Reed's Crossing is finally on the move.
Workers broke ground this month in South Hillsboro on the massive neighborhood planned along Tualatin Valley Highway at Cornelius Pass Road.
Home building begins in earnest this week, according to Kelly Ritz, president of home builder Stone Bridge Homes NW, and the first residents are expected to move in this summer. David Brentlinger of developer Newland said he expects 15 homes to be built per month, rising to up to 30 per month at its peak. The first phase of Reed's Crossing's development will see the creation of 300 homes, expanding to approximately 3,000 homes over the next decade. National homebuilders Lennar and David Weekley are also on board early.
Last Friday's groundbreaking marks the first of several phases of homebuilding over the next 10-12 years. (The Reed's Crossing buildout will take 10 to 12 years).
When finished, the area will include miles of walking trails, over 50 acres of parks and open space and several special bicycle lanes, called cycle tracks, which are separated from other motor traffic. The Greenway runs along the Gordon Creek. The creek bed was landscaped by Teufel. 200,000 grass plugs were hand-planted to make it look as inviting in rainy January as in parched September.
A few trees that were kept are scattered around for a rustic look, but the trees to climb on are pointed and have the bark stripped off, as though giant beavers had worked them over. A play area, referred to as the Nature Education Area, and small bridges are the focus of the Greenway.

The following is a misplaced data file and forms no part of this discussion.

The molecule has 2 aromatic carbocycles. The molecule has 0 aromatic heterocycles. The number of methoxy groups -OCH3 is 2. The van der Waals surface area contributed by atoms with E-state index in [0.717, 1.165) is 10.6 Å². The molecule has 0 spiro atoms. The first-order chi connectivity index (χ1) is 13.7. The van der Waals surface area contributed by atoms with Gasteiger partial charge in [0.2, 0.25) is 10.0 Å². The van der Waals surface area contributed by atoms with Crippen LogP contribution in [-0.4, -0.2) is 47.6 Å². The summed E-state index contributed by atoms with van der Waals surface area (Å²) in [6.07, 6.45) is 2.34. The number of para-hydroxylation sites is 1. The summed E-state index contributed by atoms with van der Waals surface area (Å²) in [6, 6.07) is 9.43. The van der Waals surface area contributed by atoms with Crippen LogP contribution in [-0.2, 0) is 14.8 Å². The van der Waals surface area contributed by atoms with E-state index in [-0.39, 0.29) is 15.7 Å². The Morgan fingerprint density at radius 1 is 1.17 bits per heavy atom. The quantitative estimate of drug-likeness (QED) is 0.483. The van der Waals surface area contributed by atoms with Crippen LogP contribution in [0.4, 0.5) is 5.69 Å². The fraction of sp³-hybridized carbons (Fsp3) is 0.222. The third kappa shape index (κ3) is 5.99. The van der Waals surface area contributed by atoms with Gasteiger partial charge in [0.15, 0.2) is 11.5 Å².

The first houses will face the Greenway, which will be complete this month. Drivers will approach their homes from the rear via an alley. The goal is to create a less atomized suburbia, where residents do more than drive into their snout-houses and hide in front of giant screens. People are expected to walk more than a block, to reconnect with nature, and socialize.
Newland owns 463 acres of the 1,400 acres that comprise South Hillsboro. The site appears from Southeast Tualatin Valley Highway as newly built roads and concrete curbs and empty lots.
Now the first show home is rising up, functioning as a Welcome Center. The four-bedroom home will have three community reps and a marketing coordinator who can talk about the planned community and speak impartially about the different builders who have bought parcels and are ready with their home designs. The Welcome Center will also have a conference room for real estate brokers and builders to have meetings. It will also have a fire pit and a back patio overlooking the greenway and space to take a virtual reality tour by bike or a seated experience.
Reed's Crossing bills itself as a "mixed-use, master-planned community, the largest of its kind in Oregon." It will include schools, recreational spaces parks and trails, and a town center with shopping, dining and businesses.
Newland bought the farmland with money from investment funds which are dedicated to new housing. Newland sells parcels to different home builders, some national, some local. The builders then design, build and sell the homes one by one to the public.
The largest planned housing development in Oregon history, South Hillsboro will eventually be filled with 8,000 homes, according to city officials. When finished, the area will be home to about 20,000 Hillsboro residents. City and county planners have been planning South Hillsboro for close to two decades.
Stone Bridge Homes NW, which also built homes at the 2018 Street of Dreams next to the nearby Reserve golf course, is the only local homebuilder. Brentlinger, who is vice president of operations for Reed's Crossing, said the master planned community would aim to avoid the cookie-cutter look of some national homebuilders by mixing in cottages and townhomes with the usual three- and four-bedroom homes. Prices would range from $300,000 to $750,000 respectively. Typical subdivisions often build large tracts of spec homes in just a limited number of designs.